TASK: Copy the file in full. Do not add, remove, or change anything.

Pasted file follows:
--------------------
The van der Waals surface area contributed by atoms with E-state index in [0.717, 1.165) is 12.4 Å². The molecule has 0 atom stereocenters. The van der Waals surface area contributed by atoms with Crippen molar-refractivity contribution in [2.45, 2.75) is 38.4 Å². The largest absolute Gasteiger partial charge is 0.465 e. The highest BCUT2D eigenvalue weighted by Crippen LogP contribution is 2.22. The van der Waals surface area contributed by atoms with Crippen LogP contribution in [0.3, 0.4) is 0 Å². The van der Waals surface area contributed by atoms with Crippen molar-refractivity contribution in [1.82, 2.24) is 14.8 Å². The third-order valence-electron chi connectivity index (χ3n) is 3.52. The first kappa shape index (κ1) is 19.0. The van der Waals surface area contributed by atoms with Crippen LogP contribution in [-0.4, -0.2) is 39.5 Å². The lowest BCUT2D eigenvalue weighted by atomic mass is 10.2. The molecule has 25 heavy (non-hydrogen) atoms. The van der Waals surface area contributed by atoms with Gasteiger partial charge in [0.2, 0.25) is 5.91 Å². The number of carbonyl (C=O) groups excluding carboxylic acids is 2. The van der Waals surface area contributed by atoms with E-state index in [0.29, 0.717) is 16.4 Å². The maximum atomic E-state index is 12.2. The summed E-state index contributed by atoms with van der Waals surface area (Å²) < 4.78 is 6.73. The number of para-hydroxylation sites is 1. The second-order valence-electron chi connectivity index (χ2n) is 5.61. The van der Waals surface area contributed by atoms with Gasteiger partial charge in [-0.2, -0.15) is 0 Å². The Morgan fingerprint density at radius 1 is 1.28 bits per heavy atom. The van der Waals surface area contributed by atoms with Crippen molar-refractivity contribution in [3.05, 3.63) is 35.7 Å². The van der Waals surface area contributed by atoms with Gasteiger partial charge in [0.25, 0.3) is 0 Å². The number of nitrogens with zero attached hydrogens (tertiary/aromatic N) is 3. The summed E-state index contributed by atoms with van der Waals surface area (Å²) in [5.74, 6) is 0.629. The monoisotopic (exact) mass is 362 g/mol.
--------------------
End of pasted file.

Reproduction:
The van der Waals surface area contributed by atoms with E-state index in [0.717, 1.165) is 12.4 Å². The molecule has 0 atom stereocenters. The van der Waals surface area contributed by atoms with Crippen molar-refractivity contribution in [2.45, 2.75) is 38.4 Å². The largest absolute Gasteiger partial charge is 0.465 e. The highest BCUT2D eigenvalue weighted by Crippen LogP contribution is 2.22. The van der Waals surface area contributed by atoms with Crippen LogP contribution in [0.3, 0.4) is 0 Å². The van der Waals surface area contributed by atoms with Crippen molar-refractivity contribution in [1.82, 2.24) is 14.8 Å². The third-order valence-electron chi connectivity index (χ3n) is 3.52. The first kappa shape index (κ1) is 19.0. The van der Waals surface area contributed by atoms with Crippen LogP contribution in [-0.4, -0.2) is 39.5 Å². The lowest BCUT2D eigenvalue weighted by atomic mass is 10.2. The molecule has 25 heavy (non-hydrogen) atoms. The van der Waals surface area contributed by atoms with Gasteiger partial charge in [0.2, 0.25) is 5.91 Å². The number of carbonyl (C=O) groups excluding carboxylic acids is 2. The van der Waals surface area contributed by atoms with E-state index in [0.29, 0.717) is 16.4 Å². The maximum atomic E-state index is 12.2. The summed E-state index contributed by atoms with van der Waals surface area (Å²) < 4.78 is 6.73. The number of para-hydroxylation sites is 1. The second-order valence-electron chi connectivity index (χ2n) is 5.61. The van der Waals surface area contributed by atoms with Gasteiger partial charge in [-0.2, -0.15) is 0 Å². The Morgan fingerprint density at radius 1 is 1.28 bits per heavy atom. The van der Waals surface area contributed by atoms with Crippen molar-refractivity contribution in [3.05, 3.63) is 35.7 Å². The van der Waals surface area contributed by atoms with Gasteiger partial charge in [0.25, 0.3) is 0 Å². The number of nitrogens with zero attached hydrogens (tertiary/aromatic N) is 3. The summed E-state index contributed by atoms with van der Waals surface area (Å²) in [5.74, 6) is 0.629. The monoisotopic (exact) mass is 362 g/mol.